|Publication number||US5916162 A|
|Application number||US 08/914,595|
|Publication date||Jun 29, 1999|
|Filing date||Aug 18, 1997|
|Priority date||Sep 2, 1996|
|Also published as||DE69734233D1, DE69734233T2, EP0864102A1, EP0864102B1, WO1998010303A1|
|Publication number||08914595, 914595, US 5916162 A, US 5916162A, US-A-5916162, US5916162 A, US5916162A|
|Inventors||Jeroen Snelten, Hans H. Tuithof|
|Original Assignee||U.S. Philips Corporation|
|Export Citation||BiBTeX, EndNote, RefMan|
|Patent Citations (3), Referenced by (57), Classifications (11), Legal Events (6)|
|External Links: USPTO, USPTO Assignment, Espacenet|
1. Field of the Invention
The invention relates to an invasive device which is intended to cooperate with a magnetic resonance imaging apparatus, is arranged to be introduced into an object, and is provided with an RF coil which is situated near a distal portion of the invasive device and can be coupled to a control unit via an electric connection.
2. Description of Related Art
An invasive device of this kind is known from U.S. Pat. No. 5,318,025. The known invasive device is used in interventional procedures where the invasive device is guided to an organ via an opening in the body of a patient. To this end, RF fields and magnetic fields are applied so as to generate magnetic resonance signals of spins in a part of the body where the distal end of the invasive device is situated. The RF coil receives a magnetic resonance signal from spins in the body in the vicinity of the RF coil. The signal received by the RF coil is used to determine, in cooperation with the magnetic resonance apparatus, the position of the distal part of the invasive device in the body of the patient. Subsequently, this position is superposed on an image of the body, via a cursor, so as to be displayed on a monitor.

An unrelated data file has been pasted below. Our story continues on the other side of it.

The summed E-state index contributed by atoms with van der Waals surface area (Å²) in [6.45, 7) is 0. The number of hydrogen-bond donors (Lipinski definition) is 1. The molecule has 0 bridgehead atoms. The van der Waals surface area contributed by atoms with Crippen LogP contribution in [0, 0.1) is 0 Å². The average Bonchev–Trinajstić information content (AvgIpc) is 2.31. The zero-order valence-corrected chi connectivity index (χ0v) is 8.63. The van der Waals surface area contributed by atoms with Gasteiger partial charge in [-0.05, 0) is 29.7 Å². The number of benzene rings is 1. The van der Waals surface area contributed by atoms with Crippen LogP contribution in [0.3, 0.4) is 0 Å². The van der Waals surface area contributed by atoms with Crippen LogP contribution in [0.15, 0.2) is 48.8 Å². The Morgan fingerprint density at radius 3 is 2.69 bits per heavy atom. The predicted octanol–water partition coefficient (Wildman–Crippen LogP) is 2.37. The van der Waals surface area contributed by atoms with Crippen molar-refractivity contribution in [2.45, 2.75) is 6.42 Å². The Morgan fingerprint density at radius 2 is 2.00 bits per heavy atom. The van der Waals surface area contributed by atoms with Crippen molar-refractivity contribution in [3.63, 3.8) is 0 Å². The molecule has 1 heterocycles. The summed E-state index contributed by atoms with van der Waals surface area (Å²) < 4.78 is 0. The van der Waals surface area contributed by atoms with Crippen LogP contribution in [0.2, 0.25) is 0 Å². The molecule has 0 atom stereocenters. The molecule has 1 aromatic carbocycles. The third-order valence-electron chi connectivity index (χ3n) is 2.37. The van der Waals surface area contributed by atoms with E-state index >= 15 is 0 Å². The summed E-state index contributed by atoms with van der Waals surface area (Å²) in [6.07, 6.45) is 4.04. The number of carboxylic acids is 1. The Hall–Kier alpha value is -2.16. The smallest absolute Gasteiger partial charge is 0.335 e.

It is a drawback of the known invasive device that the generated RF fields heat the conductors of the electric connection in the catheter and also the object; this is annoying to the patient.
It is an object of the invention to reduce the development of heat in the catheter. To this end, the invasive device according to the invention is characterized in that it is provided with a hollow carrier which has a distal end and a proximal end, the electric connection extending through said carrier, which is provided with an electrically conductive shield which extends over a distance from the distal end to the proximal end and has an electric resistance over said distance which is substantially higher than the electric resistance of the electric connection over the same distance. This step reduces the development of heat in the electric shield and the object because the current induced in the electric shield is substantially smaller than the current which would be induced in the non-shielded connection.